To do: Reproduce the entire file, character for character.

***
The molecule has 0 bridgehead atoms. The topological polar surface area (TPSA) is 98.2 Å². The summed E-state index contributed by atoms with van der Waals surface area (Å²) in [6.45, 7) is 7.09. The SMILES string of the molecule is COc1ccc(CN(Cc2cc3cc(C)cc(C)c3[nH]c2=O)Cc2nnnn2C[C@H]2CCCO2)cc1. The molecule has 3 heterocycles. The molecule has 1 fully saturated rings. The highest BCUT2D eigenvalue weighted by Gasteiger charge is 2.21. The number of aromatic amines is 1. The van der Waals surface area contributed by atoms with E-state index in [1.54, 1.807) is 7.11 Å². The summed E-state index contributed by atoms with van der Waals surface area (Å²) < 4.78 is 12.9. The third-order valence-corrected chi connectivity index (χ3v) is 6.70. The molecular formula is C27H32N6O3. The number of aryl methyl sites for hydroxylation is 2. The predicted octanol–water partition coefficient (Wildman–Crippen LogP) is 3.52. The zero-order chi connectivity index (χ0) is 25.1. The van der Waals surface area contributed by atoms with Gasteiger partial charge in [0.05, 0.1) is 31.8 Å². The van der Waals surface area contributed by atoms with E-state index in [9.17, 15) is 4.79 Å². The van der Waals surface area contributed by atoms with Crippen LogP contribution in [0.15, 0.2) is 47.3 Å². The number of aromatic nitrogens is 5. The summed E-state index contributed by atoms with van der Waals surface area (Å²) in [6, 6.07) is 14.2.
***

The molecule has 0 bridgehead atoms. The topological polar surface area (TPSA) is 98.2 Å². The summed E-state index contributed by atoms with van der Waals surface area (Å²) in [6.45, 7) is 7.09. The SMILES string of the molecule is COc1ccc(CN(Cc2cc3cc(C)cc(C)c3[nH]c2=O)Cc2nnnn2C[C@H]2CCCO2)cc1. The molecule has 3 heterocycles. The molecule has 1 fully saturated rings. The highest BCUT2D eigenvalue weighted by Gasteiger charge is 2.21. The number of aromatic amines is 1. The van der Waals surface area contributed by atoms with E-state index in [1.54, 1.807) is 7.11 Å². The summed E-state index contributed by atoms with van der Waals surface area (Å²) < 4.78 is 12.9. The third-order valence-corrected chi connectivity index (χ3v) is 6.70. The molecular formula is C27H32N6O3. The number of aryl methyl sites for hydroxylation is 2. The predicted octanol–water partition coefficient (Wildman–Crippen LogP) is 3.52. The zero-order chi connectivity index (χ0) is 25.1. The van der Waals surface area contributed by atoms with Gasteiger partial charge in [0.05, 0.1) is 31.8 Å². The van der Waals surface area contributed by atoms with E-state index in [9.17, 15) is 4.79 Å². The van der Waals surface area contributed by atoms with Crippen LogP contribution in [0.15, 0.2) is 47.3 Å². The number of aromatic nitrogens is 5. The summed E-state index contributed by atoms with van der Waals surface area (Å²) in [6, 6.07) is 14.2.